|Figure 1||Figure 2||Figure 3|
Four images of the Mediterranean obtained concurrently on June 14, 2002 from the three instruments that make up the Atmospheric Infrared Sounder experiment system aboard NASA's Aqua spacecraft. The system features thousands of individual channels that observe Earth in the visible, infrared and microwave spectral regions. Each channel has a unique sensitivity to temperature, moisture, surface conditions and clouds.
This visible light image from the AIRS instrument shows a band of white clouds extending from the Adriatic Sea over Greece to the Black Sea.
The AIRS image (figure 1) at 900 cm-1 (11 micrometers) measures actual surface or cloud top temperatures. In it, land and ocean boundaries are well defined, with land appearing as warmer (darker red) than the ocean. The band of cold high cumulus clouds appears blue, with the darkest blue most likely a large thunderstorm.
The 150 gigahertz channel from the Humidity Sounder for Brazil instrument (figure 2) is sensitive to moisture, ice particles and precipitation. The dry land temperature is comparable to the 11 micrometer temperatures, but over ocean this channel measures the temperature of moisture in the mid troposphere. The cold, blue areas off Sicily and in the Aegean Sea represent unusually dry areas over the ocean. There, clouds appear as green filaments--likely areas of precipitation.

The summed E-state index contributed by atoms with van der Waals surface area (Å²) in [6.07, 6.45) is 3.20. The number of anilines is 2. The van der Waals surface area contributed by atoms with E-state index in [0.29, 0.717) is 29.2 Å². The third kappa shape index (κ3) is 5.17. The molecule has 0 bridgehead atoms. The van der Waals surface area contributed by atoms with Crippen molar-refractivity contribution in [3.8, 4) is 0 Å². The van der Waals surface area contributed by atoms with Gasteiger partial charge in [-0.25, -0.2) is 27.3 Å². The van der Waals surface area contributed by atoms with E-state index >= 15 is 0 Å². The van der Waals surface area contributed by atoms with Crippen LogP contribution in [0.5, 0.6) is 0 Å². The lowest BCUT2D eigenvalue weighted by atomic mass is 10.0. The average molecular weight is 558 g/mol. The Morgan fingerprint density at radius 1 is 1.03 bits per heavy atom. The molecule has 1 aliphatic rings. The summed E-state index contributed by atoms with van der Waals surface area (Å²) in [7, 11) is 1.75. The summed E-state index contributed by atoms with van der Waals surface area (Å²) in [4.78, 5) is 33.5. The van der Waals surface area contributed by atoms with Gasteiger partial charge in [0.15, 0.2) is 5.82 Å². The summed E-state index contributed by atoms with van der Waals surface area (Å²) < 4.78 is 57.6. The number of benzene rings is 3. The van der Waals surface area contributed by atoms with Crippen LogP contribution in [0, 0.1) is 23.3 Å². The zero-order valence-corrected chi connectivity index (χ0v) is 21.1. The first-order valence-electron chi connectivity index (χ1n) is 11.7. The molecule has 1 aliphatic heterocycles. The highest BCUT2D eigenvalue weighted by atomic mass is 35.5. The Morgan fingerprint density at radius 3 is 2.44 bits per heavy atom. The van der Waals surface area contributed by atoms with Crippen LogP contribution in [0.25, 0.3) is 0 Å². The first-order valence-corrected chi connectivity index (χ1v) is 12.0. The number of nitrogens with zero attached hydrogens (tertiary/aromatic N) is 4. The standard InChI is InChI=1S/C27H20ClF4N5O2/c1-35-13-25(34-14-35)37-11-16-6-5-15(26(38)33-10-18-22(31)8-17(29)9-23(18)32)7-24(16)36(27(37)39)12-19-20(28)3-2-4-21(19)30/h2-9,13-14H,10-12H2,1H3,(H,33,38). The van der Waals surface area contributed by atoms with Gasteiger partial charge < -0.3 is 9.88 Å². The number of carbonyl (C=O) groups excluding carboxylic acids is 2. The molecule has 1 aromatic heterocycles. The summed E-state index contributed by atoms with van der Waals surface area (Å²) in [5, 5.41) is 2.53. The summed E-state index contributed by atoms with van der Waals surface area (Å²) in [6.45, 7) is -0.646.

The 31.4 gigahertz channel from the Advanced Microwave Sounding Unit instrument (figure 3) is not affected by clouds.
NASA's Atmospheric Infrared Sounder (AIRS) onboard NASA's Aqua spacecraft, began sending high quality data on June 12, 2002. This "first light" data is exceeding the expectations of scientists, confirming that the AIRS experiment is well on its way to meeting its goals of improving weather forecasting, establishing the connection between severe weather and climate change, determining if the global water cycle is accelerating, and detecting the effects of increased greenhouse gases.
About Airs The Atmospheric Infrared Sounder, AIRS, in conjunction with the Advanced Microwave Sounding Unit, AMSU, senses emitted infrared and microwave radiation from Earth to provide a three-dimensional look at Earth's weather and climate. Working in tandem, the two instruments make simultaneous observations all the way down to Earth's surface, even in the presence of heavy clouds. With more than 2,000 channels sensing different regions of the atmosphere, the system creates a global, three-dimensional map of atmospheric temperature and humidity, cloud amounts and heights, greenhouse gas concentrations, and many other atmospheric phenomena. The Humidity Sounder for Brazil, HSB, is a 4-channel microwave sounder provided by Brazil that obtained humidity profiles throughout the atmosphere even under conditions of heavy cloudiness and haze. The HSB provided high quality data until February 2003. Launched into Earth orbit in 2002, the AIRS, AMSU, and HSB instruments fly onboard NASA's Aqua spacecraft and are managed by NASA's Jet Propulsion Laboratory in Pasadena, Calif., under contract to NASA. JPL is a division of the California Institute of Technology in Pasadena.
More information about AIRS can be found at http://airs.jpl.nasa.gov.